Can methadone concentrations predict the severity of withdrawal in infants at risk of neonatal abstinence syndrome?
- 1Newborn Services, National Women’s Hospital, Private Bag 92 189, Auckland, New Zealand
- 2Community Midwifery, National Women’s Hospital
- 3Midwife, National Women’s Hospital
- 4Toxicologist, LabPlus, Auckland Hospital, Private Bag 110 031, Auckland, New Zealand
- Correspondence to:
Newborn Services, National Women’s Hospital, Private Bag 92 189, Auckland, New Zealand;
- Accepted 28 November 2003
Aim: To assess the usefulness of cord and serum methadone concentrations at 2 days of age in predicting the severity of neonatal abstinence syndrome (NAS) in infants whose mothers received methadone during pregnancy.
Methods: After informed consent, infants were enrolled if they were delivered at 35 weeks gestation or greater. Relevant information was collected from maternal notes. A sample of cord blood was taken at delivery, with a follow up sample at 48 hours of age. The samples were analysed in batches, and the results were unavailable to the attending clinical staff. Infants were treated for NAS on clinical grounds according to a standardised scoring system.
Results: Twenty five of 36 eligible infants over the 21 month period of the study were enrolled. Of these, 12 required treatment for NAS. Maternal methadone dose did not predict the need for treatment. However, infants who required treatment had significantly lower methadone concentrations in cord blood than the group who did not receive treatment (31 v 88 ng/ml respectively; p = 0.029). Paired blood samples for methadone concentrations were available for 17 infants. All but one of the 12 infants who required treatment had undetectable concentrations of methadone in the postnatal sample, whereas the median postnatal methadone concentration in untreated infants was 23 ng/ml (p = 0.002).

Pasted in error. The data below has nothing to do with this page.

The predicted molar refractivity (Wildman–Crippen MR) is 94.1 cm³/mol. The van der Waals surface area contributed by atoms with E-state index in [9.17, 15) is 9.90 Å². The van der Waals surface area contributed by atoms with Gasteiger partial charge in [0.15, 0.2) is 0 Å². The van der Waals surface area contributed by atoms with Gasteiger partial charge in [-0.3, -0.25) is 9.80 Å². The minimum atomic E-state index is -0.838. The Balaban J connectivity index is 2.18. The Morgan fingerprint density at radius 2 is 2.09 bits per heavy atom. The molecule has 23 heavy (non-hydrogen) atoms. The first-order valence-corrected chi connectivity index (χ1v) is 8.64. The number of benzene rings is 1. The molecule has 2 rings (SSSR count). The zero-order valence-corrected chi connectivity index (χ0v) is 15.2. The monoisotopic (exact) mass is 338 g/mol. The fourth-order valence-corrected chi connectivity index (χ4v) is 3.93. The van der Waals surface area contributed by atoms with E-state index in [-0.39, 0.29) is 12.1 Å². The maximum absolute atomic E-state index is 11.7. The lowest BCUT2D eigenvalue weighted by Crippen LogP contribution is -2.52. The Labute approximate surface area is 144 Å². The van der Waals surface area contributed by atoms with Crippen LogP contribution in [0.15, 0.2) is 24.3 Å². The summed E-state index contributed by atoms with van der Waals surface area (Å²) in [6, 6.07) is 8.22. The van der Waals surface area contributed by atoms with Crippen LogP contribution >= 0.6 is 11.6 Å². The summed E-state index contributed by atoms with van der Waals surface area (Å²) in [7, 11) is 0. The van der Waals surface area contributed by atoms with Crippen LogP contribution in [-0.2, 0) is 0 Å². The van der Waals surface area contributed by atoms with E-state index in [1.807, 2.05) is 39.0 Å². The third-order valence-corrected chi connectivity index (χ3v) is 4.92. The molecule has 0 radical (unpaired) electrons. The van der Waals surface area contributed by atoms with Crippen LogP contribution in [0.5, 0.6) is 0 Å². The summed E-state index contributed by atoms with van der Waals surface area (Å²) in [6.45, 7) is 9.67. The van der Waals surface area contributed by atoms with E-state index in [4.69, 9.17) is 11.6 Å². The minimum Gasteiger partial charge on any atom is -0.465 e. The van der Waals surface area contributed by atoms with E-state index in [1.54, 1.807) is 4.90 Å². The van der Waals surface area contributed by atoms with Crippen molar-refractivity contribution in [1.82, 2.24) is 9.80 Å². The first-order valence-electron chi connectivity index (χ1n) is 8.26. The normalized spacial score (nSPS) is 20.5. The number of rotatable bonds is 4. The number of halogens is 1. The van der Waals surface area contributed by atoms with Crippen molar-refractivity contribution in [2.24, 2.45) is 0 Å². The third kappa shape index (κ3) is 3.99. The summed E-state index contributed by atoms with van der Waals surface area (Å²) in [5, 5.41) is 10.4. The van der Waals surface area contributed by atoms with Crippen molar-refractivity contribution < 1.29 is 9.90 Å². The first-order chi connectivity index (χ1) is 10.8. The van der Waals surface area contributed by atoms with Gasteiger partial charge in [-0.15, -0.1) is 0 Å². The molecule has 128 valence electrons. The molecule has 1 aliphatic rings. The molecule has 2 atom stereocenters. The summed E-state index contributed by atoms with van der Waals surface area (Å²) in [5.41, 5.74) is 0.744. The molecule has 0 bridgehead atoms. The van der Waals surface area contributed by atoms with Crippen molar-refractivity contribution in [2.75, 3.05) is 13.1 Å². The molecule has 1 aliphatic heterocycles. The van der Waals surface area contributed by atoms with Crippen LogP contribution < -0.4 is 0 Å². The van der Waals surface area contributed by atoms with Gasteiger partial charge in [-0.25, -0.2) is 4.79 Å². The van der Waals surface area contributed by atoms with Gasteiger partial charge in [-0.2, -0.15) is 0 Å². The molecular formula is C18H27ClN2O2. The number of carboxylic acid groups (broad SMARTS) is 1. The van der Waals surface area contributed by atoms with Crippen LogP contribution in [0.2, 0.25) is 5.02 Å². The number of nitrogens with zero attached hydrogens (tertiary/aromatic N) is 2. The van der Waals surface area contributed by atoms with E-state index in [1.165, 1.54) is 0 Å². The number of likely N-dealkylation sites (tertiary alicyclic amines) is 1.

Conclusions: Methadone concentrations taken from cord blood may identify infants at greater risk of neonatal withdrawal and therefore requiring treatment.